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Article Computer Generation of Penrose Tilings

Author(s): J. Rangel-Mondragon, S. J. Abas.
Article: Computer Graphics Forum, Vol. 7, No. 1, pp. 29--37, 1988.
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Abstract:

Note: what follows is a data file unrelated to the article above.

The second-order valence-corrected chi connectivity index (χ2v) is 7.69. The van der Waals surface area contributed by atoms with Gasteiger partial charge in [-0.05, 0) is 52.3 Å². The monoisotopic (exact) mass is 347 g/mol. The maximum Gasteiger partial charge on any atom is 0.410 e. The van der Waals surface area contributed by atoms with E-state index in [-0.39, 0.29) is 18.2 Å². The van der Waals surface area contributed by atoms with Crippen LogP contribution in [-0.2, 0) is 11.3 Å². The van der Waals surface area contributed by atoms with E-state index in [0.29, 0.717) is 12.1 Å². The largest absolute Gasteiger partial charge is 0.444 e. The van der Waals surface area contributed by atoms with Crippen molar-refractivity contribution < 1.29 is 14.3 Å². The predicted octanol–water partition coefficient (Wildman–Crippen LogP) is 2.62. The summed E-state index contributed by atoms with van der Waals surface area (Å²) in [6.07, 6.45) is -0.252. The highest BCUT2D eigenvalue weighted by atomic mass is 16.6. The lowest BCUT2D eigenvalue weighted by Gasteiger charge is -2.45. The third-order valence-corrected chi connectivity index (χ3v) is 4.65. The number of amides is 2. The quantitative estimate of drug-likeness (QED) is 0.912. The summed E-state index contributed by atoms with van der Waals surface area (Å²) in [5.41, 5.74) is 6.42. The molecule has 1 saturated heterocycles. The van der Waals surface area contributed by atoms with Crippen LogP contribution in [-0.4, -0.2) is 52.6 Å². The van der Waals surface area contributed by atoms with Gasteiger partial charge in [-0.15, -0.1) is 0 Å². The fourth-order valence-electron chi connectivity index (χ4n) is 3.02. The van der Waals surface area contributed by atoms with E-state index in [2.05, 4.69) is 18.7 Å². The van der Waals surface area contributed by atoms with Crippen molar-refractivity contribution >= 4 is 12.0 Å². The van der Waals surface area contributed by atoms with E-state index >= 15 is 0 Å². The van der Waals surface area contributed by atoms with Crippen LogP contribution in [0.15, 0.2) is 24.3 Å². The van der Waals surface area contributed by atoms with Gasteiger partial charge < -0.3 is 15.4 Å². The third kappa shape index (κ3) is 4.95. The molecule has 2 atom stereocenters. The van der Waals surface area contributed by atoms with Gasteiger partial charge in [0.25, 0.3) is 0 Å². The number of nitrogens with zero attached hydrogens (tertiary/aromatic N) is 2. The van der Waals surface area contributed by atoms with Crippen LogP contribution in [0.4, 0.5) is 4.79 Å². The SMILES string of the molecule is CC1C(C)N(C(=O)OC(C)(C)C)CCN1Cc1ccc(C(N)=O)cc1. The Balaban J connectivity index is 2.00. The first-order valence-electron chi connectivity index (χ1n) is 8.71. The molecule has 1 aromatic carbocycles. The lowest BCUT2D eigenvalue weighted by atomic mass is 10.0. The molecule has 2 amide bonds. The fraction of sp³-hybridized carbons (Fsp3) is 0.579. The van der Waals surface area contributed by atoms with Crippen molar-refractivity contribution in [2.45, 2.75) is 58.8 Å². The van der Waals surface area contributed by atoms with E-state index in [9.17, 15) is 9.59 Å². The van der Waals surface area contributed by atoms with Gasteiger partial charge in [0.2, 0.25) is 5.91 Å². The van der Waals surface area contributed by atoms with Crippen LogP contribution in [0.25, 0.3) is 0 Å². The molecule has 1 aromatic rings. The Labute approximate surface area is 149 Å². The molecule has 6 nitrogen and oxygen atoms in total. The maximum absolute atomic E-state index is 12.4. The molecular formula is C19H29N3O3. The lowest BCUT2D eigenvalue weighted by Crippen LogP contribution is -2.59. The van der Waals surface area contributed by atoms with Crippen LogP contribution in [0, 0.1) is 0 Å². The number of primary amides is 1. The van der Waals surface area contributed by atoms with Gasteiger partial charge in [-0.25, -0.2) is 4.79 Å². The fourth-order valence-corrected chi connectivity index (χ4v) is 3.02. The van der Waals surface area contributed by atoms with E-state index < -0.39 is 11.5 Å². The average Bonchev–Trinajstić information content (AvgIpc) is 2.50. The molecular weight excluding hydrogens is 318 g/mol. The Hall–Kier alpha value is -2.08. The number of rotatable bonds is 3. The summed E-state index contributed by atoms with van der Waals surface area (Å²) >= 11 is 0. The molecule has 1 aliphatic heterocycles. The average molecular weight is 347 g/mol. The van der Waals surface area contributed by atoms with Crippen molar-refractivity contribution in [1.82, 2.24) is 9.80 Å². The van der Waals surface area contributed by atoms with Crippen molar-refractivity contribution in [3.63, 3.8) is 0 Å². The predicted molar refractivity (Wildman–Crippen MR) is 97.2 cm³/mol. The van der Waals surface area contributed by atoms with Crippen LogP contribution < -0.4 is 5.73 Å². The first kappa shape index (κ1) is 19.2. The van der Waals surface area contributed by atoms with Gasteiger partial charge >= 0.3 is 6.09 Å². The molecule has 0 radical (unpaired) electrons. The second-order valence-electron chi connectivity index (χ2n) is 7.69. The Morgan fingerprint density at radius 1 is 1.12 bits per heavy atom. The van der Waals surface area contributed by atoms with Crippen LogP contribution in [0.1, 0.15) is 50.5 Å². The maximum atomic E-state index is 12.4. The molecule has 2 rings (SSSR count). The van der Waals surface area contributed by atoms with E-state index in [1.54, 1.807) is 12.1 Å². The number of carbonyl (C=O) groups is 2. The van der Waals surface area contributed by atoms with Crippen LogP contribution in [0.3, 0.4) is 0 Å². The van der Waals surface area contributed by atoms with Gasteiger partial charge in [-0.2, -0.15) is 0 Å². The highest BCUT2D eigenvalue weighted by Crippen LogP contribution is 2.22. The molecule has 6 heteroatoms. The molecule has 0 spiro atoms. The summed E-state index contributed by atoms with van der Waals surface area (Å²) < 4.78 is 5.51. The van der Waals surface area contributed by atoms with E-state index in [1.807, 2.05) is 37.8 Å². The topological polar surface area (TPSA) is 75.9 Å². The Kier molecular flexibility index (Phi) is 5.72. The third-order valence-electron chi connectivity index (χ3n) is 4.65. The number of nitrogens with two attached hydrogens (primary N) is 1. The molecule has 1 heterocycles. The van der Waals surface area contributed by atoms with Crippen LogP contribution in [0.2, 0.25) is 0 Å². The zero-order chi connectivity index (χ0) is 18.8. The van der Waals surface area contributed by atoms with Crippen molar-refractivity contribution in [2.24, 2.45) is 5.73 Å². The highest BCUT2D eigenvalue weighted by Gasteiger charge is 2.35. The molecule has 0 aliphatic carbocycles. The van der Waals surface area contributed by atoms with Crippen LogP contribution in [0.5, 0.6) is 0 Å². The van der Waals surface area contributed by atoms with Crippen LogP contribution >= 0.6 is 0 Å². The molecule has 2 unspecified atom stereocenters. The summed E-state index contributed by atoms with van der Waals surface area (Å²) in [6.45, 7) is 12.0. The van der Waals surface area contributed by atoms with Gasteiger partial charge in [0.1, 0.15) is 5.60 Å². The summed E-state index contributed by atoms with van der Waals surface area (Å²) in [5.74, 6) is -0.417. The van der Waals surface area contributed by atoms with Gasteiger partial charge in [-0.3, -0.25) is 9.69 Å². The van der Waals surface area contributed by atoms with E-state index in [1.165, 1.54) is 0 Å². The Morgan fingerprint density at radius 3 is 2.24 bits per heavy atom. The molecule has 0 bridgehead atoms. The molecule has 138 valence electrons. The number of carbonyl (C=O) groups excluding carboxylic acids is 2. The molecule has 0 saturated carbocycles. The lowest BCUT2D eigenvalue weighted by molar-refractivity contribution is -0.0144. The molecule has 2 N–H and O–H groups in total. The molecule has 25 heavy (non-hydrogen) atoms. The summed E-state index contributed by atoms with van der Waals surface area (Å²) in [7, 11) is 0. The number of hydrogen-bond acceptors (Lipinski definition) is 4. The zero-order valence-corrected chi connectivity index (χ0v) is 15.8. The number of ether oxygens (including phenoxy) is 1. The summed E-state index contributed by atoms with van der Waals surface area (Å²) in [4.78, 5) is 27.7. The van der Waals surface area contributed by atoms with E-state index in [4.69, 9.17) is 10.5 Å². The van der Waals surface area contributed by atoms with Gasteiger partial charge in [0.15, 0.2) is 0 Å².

Tiling patterns have been of interest to artists, craftsmen and geometers for thousands of years. More recently, because of their applications in crystallography, in the machine shop for cutting and shaping of materials and in pattern recognition, they have also become of importance to chemists, physicists, engineers and workers in the field of Artificial Intelligence. Another reason for recent heightening of interest in the subject comes from the discovery in 1984 at the National Bureau of Standards in USA1 of a material whose diffraction pattern exhibits five-fold symmetry incompatible with a three dimensional space lattice. Such materials have since been called quasicrystals and it appears that their structure characterises an intermediate state between the structures of crystalline and amorphous substances. This discovery has the profoundest implications for material science. The theoretical explanation of the structure of quasicrystals has been given in terms of the mathematical theory of Penrose tiling2 Penrose tiles not only explain the order underlying quasicrystals but have mathematical properties of great interest.3 They also offer a new spatial structure for creating aesthetically pleasing designs in applied arts and because they generate packed structures with five-fold symmetries, the tilings may turn out to be useful in modelling of biological forms. Tiling theory comprises a vast body of knowledge which rather surprisingly has only very recently been brought together in a definitive treatise.3 Despite the explosive interest in the subject and the widespread references to Penrose patterns in the literature, only one early paper has appeared on their computer generation†. The object of our article is to describe Penrose tilings and develop an efficient algorithm for their generation. We will also give some examples of designs based on their structure.

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